Vn116.1 Transferring a Good Trick 1/3/78

Miriam, not imagining yet that she will one way or another make
a living, sees her best hope of getting a lot of money as inheriting my
money. Thus my impending demise is a subject on her mind and one that
involves her in computations. At lunch today:


Daddy, if you die in another 37 years — no, if you die in another 30 years you will be 67.

Right. But suppose I live those 37 years. How old will I be then?

(After a short pause, wherein she raised and lowered a few fingers) 74.

That’s absolutely correct. How did you ever figure that out?

I know a good trick. See, you have the 67. And you know the other 7?

(Nodding assent here)

Well, that’s like a 3 and a 4. So I took the 3 with the 67 and that’s 70 and then the 4 left over made 74.

That’s beautiful, sweetheart.

This is the first time I have witnessed Miriam doing a sum with
a decade crossing without the use of a counting-up procedure to sum the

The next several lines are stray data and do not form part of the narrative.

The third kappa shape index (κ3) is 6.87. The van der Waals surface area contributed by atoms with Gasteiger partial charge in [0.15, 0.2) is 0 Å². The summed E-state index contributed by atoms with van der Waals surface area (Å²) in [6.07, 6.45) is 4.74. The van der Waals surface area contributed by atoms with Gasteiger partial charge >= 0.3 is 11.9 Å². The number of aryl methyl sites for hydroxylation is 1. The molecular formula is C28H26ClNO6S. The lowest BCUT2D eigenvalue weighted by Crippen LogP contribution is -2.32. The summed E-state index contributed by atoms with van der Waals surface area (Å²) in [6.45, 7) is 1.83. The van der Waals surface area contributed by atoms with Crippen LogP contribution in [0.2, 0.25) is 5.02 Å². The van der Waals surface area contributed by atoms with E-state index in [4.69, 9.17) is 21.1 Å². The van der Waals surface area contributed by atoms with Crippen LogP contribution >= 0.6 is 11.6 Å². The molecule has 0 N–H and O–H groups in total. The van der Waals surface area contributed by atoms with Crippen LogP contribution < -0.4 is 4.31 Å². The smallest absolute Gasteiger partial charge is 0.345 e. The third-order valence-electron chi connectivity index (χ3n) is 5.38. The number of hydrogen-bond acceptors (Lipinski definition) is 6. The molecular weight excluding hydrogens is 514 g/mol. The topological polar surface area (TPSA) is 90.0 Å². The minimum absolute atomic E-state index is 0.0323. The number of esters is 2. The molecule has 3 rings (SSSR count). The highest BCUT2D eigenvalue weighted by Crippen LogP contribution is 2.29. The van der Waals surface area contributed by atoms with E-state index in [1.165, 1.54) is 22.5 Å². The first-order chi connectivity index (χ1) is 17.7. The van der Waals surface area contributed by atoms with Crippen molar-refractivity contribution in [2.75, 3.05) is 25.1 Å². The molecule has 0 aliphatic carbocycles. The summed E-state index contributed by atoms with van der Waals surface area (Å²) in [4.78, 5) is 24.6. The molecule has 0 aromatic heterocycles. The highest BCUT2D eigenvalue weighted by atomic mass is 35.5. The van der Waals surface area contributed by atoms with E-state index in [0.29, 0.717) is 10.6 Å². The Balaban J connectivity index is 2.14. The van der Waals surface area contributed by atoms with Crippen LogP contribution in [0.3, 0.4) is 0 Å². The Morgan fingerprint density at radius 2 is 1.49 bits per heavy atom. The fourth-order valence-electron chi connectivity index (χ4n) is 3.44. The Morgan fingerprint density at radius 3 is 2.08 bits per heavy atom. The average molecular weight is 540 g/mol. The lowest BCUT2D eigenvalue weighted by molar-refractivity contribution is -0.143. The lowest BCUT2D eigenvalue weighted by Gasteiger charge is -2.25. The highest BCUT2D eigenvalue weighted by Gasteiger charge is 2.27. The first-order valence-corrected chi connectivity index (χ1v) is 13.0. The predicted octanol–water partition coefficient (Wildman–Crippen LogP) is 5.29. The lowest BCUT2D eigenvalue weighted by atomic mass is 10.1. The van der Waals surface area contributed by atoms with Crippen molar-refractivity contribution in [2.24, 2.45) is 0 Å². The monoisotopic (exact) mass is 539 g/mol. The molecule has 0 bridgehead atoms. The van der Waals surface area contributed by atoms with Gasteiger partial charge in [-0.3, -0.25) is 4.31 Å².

secondary units addend with the intermediate result.

What I find most striking in this decomposition of a single
units digit is that the trick (though similar to her reduction to nines
technique for carrying) was first explicitly applied as a procedure for
mental addition in decadal arithmetic (cf. Vignette 105, Decadal Compu-
tation). Thus here we witness a procedure developed for summing large
numbers being retrofitted to addition of small numbers, and in that
microworld supplanting (in this case) the serial counting-up procedure.

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